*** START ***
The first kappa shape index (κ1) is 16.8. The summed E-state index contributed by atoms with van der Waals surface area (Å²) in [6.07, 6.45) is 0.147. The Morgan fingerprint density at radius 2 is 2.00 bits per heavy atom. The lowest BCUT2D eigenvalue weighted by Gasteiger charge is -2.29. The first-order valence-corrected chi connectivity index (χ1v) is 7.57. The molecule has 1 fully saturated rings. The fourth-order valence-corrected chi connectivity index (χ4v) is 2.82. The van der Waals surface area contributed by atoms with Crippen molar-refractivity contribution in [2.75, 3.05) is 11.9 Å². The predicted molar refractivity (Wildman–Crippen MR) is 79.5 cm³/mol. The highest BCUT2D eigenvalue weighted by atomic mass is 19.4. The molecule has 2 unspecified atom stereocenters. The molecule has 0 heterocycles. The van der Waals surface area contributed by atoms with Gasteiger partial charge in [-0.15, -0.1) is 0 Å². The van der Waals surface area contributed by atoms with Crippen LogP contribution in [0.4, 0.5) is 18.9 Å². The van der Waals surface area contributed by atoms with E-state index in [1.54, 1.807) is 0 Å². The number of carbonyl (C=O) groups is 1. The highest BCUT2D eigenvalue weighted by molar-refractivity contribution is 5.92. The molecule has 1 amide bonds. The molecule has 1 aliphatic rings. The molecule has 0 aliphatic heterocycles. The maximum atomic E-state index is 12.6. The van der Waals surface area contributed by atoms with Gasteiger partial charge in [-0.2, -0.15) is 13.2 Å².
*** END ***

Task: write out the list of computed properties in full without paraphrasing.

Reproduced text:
The first kappa shape index (κ1) is 16.8. The summed E-state index contributed by atoms with van der Waals surface area (Å²) in [6.07, 6.45) is 0.147. The Morgan fingerprint density at radius 2 is 2.00 bits per heavy atom. The lowest BCUT2D eigenvalue weighted by Gasteiger charge is -2.29. The first-order valence-corrected chi connectivity index (χ1v) is 7.57. The molecule has 1 fully saturated rings. The fourth-order valence-corrected chi connectivity index (χ4v) is 2.82. The van der Waals surface area contributed by atoms with Crippen molar-refractivity contribution in [2.75, 3.05) is 11.9 Å². The predicted molar refractivity (Wildman–Crippen MR) is 79.5 cm³/mol. The highest BCUT2D eigenvalue weighted by atomic mass is 19.4. The molecule has 2 unspecified atom stereocenters. The molecule has 0 heterocycles. The van der Waals surface area contributed by atoms with Gasteiger partial charge in [-0.15, -0.1) is 0 Å². The van der Waals surface area contributed by atoms with Crippen LogP contribution in [0.4, 0.5) is 18.9 Å². The van der Waals surface area contributed by atoms with E-state index in [1.54, 1.807) is 0 Å². The number of carbonyl (C=O) groups is 1. The highest BCUT2D eigenvalue weighted by molar-refractivity contribution is 5.92. The molecule has 1 amide bonds. The molecule has 1 aliphatic rings. The molecule has 0 aliphatic heterocycles. The maximum atomic E-state index is 12.6. The van der Waals surface area contributed by atoms with Gasteiger partial charge in [-0.2, -0.15) is 13.2 Å².